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Red Sox bring back Carson Smith on minor-league deal

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A bit surprising, but it is more depth to be hoarded

Divisional Round - Houston Astros v Boston Red Sox - Game Three
BOSTON, MA - OCTOBER 08: Carson Smith #39 of the Boston Red Sox throws a pitch in the ninth inning against the Houston Astros during game three of the American League Division Series at Fenway Park on October 8, 2017 in Boston, Massachusetts. (Photo by Elsa/Getty Images)
Photo by Elsa/Getty Images

The Red Sox did not spend the holidays bringing in the major-league reliever we all expect them to, whether it be Craig Kimbrel or Adam Ottavino or David Robertson or someone else entirely. It’s really the only thing definitively left on their offseason to-do list (unless you think they have to trade a catcher now rather than waiting until camp), and because we are humans we are growing impatient. Fans’ impatience doesn’t and shouldn’t affect Dave Dombrowski, but he is tiding us over with a familiar name coming back on a minor-league deal. As first reported by Brandon Warne of Zone Coverage, the Red Sox are bringing back Carson Smith on a minor-league deal.

This one is a bit surprising to me, as it seemed like the writing was on the wall for the Red Sox to wipe their hands of the Carson Smith trade — which seemed like such a slam dunk at the time — and move on with their lives. If you’ll recall, Smith was outrighted off the 40-man roster very early in the offseason as part of a large flurry of moves to set up free agency. The righty chose free agency after being outrighted, and it seemed that set up for him to find a chance with a new club in 2019. Apparently, that chance never arose and he came back to Boston.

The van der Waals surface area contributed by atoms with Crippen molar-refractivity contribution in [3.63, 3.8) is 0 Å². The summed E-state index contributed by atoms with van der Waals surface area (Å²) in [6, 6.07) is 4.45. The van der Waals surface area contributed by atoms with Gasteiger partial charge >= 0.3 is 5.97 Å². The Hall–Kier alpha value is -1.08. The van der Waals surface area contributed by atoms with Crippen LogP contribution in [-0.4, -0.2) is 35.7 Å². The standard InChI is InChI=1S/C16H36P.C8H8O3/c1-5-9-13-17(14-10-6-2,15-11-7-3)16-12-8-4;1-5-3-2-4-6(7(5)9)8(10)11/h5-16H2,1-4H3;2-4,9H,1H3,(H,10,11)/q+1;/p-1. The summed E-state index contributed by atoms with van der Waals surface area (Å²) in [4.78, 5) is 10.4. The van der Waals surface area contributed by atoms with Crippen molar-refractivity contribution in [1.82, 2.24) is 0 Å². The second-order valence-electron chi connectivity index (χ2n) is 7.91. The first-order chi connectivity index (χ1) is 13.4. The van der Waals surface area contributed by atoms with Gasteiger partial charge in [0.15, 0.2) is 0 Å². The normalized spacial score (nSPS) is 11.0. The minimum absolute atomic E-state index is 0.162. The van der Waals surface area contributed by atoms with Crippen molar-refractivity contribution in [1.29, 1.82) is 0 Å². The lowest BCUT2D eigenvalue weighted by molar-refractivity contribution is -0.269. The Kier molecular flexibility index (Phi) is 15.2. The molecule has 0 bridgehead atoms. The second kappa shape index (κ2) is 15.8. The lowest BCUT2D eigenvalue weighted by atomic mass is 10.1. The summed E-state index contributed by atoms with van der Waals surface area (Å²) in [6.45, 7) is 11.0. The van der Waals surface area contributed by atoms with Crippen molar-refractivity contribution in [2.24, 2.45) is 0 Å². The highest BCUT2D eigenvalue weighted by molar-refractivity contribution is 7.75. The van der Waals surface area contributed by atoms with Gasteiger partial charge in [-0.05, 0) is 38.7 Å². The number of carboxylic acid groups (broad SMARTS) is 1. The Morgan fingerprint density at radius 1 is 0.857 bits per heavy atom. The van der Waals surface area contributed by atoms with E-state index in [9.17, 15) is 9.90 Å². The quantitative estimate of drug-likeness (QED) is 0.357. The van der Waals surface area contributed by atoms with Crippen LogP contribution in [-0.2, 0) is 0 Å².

Players test free agency only to return to their old clubs on minor-league deals all the time, so that alone isn’t the only surprise here. What makes this really surprising is the circumstances of 2018, when Smith hurt his shoulder throwing his glove at the bench in anger, then expressed displeasure with his usage by manager Alex Cora. None of this seemed to endear him to, well, anyone, and it was the last we saw of him in a Red Sox uniform. It didn’t appear likely he’d get another chance with Boston after that.

Still, despite all of that there is really no such thing a bad minor-league deal. Smith, despite all of the faults and the fact that he hasn’t really been able to pitch in three years, is still in his 20s and still has the shine from his amazing 2015. That’s not enough to get him a major-league deal at this point, but a low-risk move on a minor-league deal makes sense for a team that wants as much relief depth as possible. There’s likely opt-outs in this deal and if he looks really good or really bad in spring training he could very well move on from the organization. This is the time of year you take as much depth as you can find and see how much of it you can get to stick. Apparently, that includes former pitchers with a history like Smith’s.